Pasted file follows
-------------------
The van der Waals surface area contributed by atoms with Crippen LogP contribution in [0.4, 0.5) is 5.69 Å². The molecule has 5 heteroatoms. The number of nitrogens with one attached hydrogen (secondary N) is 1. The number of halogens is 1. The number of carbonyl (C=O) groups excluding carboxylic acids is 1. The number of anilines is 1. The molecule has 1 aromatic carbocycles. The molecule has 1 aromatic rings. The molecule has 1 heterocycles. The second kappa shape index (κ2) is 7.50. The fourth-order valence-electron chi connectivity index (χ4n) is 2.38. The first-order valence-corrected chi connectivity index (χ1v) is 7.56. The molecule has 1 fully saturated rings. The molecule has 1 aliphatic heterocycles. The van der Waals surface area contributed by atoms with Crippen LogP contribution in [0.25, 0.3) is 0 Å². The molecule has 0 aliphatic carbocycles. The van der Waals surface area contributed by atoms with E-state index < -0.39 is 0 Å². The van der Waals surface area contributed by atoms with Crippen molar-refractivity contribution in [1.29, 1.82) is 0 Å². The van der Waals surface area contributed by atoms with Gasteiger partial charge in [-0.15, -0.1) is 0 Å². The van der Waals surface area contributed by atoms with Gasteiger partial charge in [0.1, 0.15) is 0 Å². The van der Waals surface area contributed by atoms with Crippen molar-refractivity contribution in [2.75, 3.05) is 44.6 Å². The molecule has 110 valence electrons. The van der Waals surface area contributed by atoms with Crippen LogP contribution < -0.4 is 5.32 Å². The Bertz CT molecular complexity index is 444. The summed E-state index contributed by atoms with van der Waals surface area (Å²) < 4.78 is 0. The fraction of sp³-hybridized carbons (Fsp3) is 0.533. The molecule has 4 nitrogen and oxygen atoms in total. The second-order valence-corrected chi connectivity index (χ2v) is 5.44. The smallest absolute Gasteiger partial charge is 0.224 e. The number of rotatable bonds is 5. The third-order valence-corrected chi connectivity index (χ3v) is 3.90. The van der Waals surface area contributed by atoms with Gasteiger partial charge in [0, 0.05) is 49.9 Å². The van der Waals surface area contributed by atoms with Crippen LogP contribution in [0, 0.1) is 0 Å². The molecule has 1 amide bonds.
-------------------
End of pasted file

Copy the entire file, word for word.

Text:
The van der Waals surface area contributed by atoms with Crippen LogP contribution in [0.4, 0.5) is 5.69 Å². The molecule has 5 heteroatoms. The number of nitrogens with one attached hydrogen (secondary N) is 1. The number of halogens is 1. The number of carbonyl (C=O) groups excluding carboxylic acids is 1. The number of anilines is 1. The molecule has 1 aromatic carbocycles. The molecule has 1 aromatic rings. The molecule has 1 heterocycles. The second kappa shape index (κ2) is 7.50. The fourth-order valence-electron chi connectivity index (χ4n) is 2.38. The first-order valence-corrected chi connectivity index (χ1v) is 7.56. The molecule has 1 fully saturated rings. The molecule has 1 aliphatic heterocycles. The van der Waals surface area contributed by atoms with Crippen LogP contribution in [0.25, 0.3) is 0 Å². The molecule has 0 aliphatic carbocycles. The van der Waals surface area contributed by atoms with E-state index < -0.39 is 0 Å². The van der Waals surface area contributed by atoms with Crippen molar-refractivity contribution in [1.29, 1.82) is 0 Å². The van der Waals surface area contributed by atoms with Gasteiger partial charge in [-0.15, -0.1) is 0 Å². The van der Waals surface area contributed by atoms with Gasteiger partial charge in [0.1, 0.15) is 0 Å². The van der Waals surface area contributed by atoms with Crippen molar-refractivity contribution in [2.75, 3.05) is 44.6 Å². The molecule has 110 valence electrons. The van der Waals surface area contributed by atoms with Crippen LogP contribution < -0.4 is 5.32 Å². The Bertz CT molecular complexity index is 444. The summed E-state index contributed by atoms with van der Waals surface area (Å²) < 4.78 is 0. The fraction of sp³-hybridized carbons (Fsp3) is 0.533. The molecule has 4 nitrogen and oxygen atoms in total. The second-order valence-corrected chi connectivity index (χ2v) is 5.44. The smallest absolute Gasteiger partial charge is 0.224 e. The number of rotatable bonds is 5. The third-order valence-corrected chi connectivity index (χ3v) is 3.90. The van der Waals surface area contributed by atoms with Gasteiger partial charge in [0, 0.05) is 49.9 Å². The van der Waals surface area contributed by atoms with Crippen LogP contribution in [0, 0.1) is 0 Å². The molecule has 1 amide bonds.